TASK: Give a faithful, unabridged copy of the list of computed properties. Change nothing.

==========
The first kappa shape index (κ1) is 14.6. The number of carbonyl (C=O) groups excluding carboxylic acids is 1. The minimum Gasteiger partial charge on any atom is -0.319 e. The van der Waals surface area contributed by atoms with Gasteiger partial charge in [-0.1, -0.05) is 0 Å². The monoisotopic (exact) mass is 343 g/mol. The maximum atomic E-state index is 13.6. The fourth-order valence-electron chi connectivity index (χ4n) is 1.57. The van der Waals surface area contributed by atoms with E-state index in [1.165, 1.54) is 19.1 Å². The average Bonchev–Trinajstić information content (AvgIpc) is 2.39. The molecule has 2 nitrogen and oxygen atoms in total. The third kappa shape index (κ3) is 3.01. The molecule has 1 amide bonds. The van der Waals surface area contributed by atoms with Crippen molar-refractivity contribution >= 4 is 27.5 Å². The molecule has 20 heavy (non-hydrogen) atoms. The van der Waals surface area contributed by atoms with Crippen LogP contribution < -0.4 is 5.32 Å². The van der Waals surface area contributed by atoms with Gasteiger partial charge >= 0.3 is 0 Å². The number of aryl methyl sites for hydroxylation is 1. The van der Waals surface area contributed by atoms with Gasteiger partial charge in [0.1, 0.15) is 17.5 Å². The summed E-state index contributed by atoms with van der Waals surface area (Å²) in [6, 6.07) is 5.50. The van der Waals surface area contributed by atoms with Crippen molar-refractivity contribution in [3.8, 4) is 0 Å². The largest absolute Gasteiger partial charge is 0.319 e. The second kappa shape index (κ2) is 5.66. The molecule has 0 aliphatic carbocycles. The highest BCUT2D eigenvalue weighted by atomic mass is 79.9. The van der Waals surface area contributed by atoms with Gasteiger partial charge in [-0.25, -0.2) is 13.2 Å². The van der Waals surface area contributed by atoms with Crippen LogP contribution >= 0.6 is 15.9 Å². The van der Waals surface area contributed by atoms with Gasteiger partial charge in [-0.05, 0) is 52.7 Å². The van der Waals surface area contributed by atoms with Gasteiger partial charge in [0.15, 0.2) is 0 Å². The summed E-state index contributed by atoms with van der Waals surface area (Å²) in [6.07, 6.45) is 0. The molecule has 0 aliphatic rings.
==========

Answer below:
The first kappa shape index (κ1) is 14.6. The number of carbonyl (C=O) groups excluding carboxylic acids is 1. The minimum Gasteiger partial charge on any atom is -0.319 e. The van der Waals surface area contributed by atoms with Gasteiger partial charge in [-0.1, -0.05) is 0 Å². The monoisotopic (exact) mass is 343 g/mol. The maximum atomic E-state index is 13.6. The fourth-order valence-electron chi connectivity index (χ4n) is 1.57. The van der Waals surface area contributed by atoms with E-state index in [1.165, 1.54) is 19.1 Å². The average Bonchev–Trinajstić information content (AvgIpc) is 2.39. The molecule has 2 nitrogen and oxygen atoms in total. The third kappa shape index (κ3) is 3.01. The molecule has 1 amide bonds. The van der Waals surface area contributed by atoms with Crippen molar-refractivity contribution >= 4 is 27.5 Å². The molecule has 20 heavy (non-hydrogen) atoms. The van der Waals surface area contributed by atoms with Crippen LogP contribution < -0.4 is 5.32 Å². The van der Waals surface area contributed by atoms with Gasteiger partial charge >= 0.3 is 0 Å². The number of aryl methyl sites for hydroxylation is 1. The van der Waals surface area contributed by atoms with Gasteiger partial charge in [0.1, 0.15) is 17.5 Å². The summed E-state index contributed by atoms with van der Waals surface area (Å²) in [6, 6.07) is 5.50. The van der Waals surface area contributed by atoms with Crippen molar-refractivity contribution in [3.8, 4) is 0 Å². The largest absolute Gasteiger partial charge is 0.319 e. The second kappa shape index (κ2) is 5.66. The molecule has 0 aliphatic carbocycles. The highest BCUT2D eigenvalue weighted by atomic mass is 79.9. The van der Waals surface area contributed by atoms with Gasteiger partial charge in [-0.25, -0.2) is 13.2 Å². The van der Waals surface area contributed by atoms with Crippen LogP contribution >= 0.6 is 15.9 Å². The van der Waals surface area contributed by atoms with Gasteiger partial charge in [-0.05, 0) is 52.7 Å². The van der Waals surface area contributed by atoms with Gasteiger partial charge in [0.15, 0.2) is 0 Å². The summed E-state index contributed by atoms with van der Waals surface area (Å²) in [6.07, 6.45) is 0. The molecule has 0 aliphatic rings.